9. 9. Assistive Technology for APD Apple is aware of this accessibility issue and has created Quick Time 4.0, which is software that allows captions and descriptions to be incorporated into a movie or audio clip using either a Macintosh or PC. If captions are present, the viewer is still able to follow the presentation without missing any content. Additionally, captions can also be a remarkable tool for increasing reading skills.
  10. 10. Assistive Technology for APD Speech recognition software allows a hearing disabled student to understand most of what a teacher is saying because the micro-computer can print what is being spoken. An FM auditory training system is one more piece of equipment that may be a wonderful asset to a hearing impaired student in a regular classroom. The FM system directly links the student's hearing aid to a microphone worn by the classroom teacher. The sound is transmitted into a student's hearing aid. The system allows the student to hear an auditory presentation at a consistent loudness level from wherever the speaker is located in the classroom.
  11. 11. Assistive Technology for APD Other devices, such as, flashing lights or vibrators are of great importance to hearing impaired people. These types of devices flash or vibrate when a telephone, doorbell, alarm clock, fire alarm, tornado alarm sound. Lights have also been manufactured to flash to alert a hearing impaired student when the class period is over.
  12. 12. Mild learning disability  The World Health Organization classifies general learning disabilities into mild, moderate, severe and profound. The definitions of the degrees of disability are usually expressed in terms of IQ, behavioral competence and/or the need for special service. Children with mild general learning disabilities (MLD) typically have verbal and performance IQ scores in the 50-70 range, i.e., two to three standard deviations below the population mean. They often have significant limitations both in intellectual functioning and in adaptive behavior as expressed in conceptual, social and practical adaptive skills. Specific cognitive deficits often exist in such areas as memory, attention or language.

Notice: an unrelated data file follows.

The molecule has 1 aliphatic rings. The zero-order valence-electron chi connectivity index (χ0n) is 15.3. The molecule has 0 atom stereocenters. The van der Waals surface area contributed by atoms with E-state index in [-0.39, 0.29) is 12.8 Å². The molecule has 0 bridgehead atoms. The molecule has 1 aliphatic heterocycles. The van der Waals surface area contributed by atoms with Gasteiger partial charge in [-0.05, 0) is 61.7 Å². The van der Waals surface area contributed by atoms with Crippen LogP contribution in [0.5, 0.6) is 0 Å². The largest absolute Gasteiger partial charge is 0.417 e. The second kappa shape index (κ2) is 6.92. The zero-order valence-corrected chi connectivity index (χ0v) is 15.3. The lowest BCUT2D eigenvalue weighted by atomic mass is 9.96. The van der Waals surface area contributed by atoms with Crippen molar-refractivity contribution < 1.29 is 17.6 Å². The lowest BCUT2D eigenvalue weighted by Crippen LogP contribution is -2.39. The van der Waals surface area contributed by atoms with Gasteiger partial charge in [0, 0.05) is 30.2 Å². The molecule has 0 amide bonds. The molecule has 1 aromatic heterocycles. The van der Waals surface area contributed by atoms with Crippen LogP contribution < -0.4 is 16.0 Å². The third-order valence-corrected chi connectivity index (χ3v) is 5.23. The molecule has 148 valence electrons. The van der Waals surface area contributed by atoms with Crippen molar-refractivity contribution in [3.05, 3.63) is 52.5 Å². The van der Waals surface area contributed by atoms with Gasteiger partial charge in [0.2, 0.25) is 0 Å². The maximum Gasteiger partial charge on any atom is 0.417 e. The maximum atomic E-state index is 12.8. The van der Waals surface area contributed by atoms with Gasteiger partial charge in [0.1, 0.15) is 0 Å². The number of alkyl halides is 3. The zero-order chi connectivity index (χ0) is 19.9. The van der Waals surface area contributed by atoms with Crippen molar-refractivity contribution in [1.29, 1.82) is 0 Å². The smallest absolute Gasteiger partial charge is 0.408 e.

13. 13. Symptoms and Signs for mild learning disability  Delayed conceptual development  Limited ability to abstract and generalize  Difficulties with memory  Slow speech and language development  Limited social skills  Inappropriate or immature personal behavior  Limited attention span and poor retention ability  Decreased motivation, Low self-esteem  Poor self-concept  General clumsiness  Lack of coordination and of gross and fine motor skills  Emotional disturbance  A minority may also have varying degrees of hearing or visual impairment
  14. 14. Writing barriers for students with mild disabilities include  Mechanics: spelling, grammar, and punctuation errors.  Process: generating ideas, organizing, drafting, editing, revising, and producing a neat, clear final copy.  Motivation: interest in writing.
  15. 15. Assistive Technology for Mild learning disability READING: Poor decoding/fluency  ReadPlease interferes with comprehension (Free software; teach students to copy and paste text so they can listen)  Key to Access (Accessibility software on a pocket-size USB drive goes everywhere)  Kurzweil 3000 (A scan and read system that converts printed text into digital text)  Read and Write Gold (A software suite designed to support the struggling reader/writer)  Solo (A software suite designed to support the struggling reader/writer)
  16. 16. Assistive Technology for Mild learning disability WRITING : Difficulty planning/organizing the tasks associated with a research project  Assignment Calculator (An innovative tool to break a large project into manageable daily tasks) So You Have to...  (A teacher created web site with step by step guidance and resources) Difficulty getting ideas on paper to get started  Inspiration, Kidspiration (Graphic organizers provide a great way to brainstorm and organize)  Graphic organizers (Ready to reproduce graphic organizers)
  17. 17. References  An Educator's Guide to Hearing Disability Issues. Retrieved 9-10-2013 from html  Kristin Stanberry and Marshall H. Raskind, Ph.D . (2009) The Best Software and Gadgets for ADHD Students. ADDitude. Retrieved 9-10-2013 from  American Speech-language- Hearing Association Retrieved 9-10-2013 from Aid-Technology/
  18. 18. References  ScoilNET : portal for Irish education Retrieved 9-10-2013 from  Edyburn, D.L. (2006). Assistive technology and mild disabilities. Special Education Technology Practice, 8(4), 18-28. Retrieved 9-10-2013 from hqX2xmV1k/Day%2006%20(weekend%20reading!)/AT MildDisabilities.pdf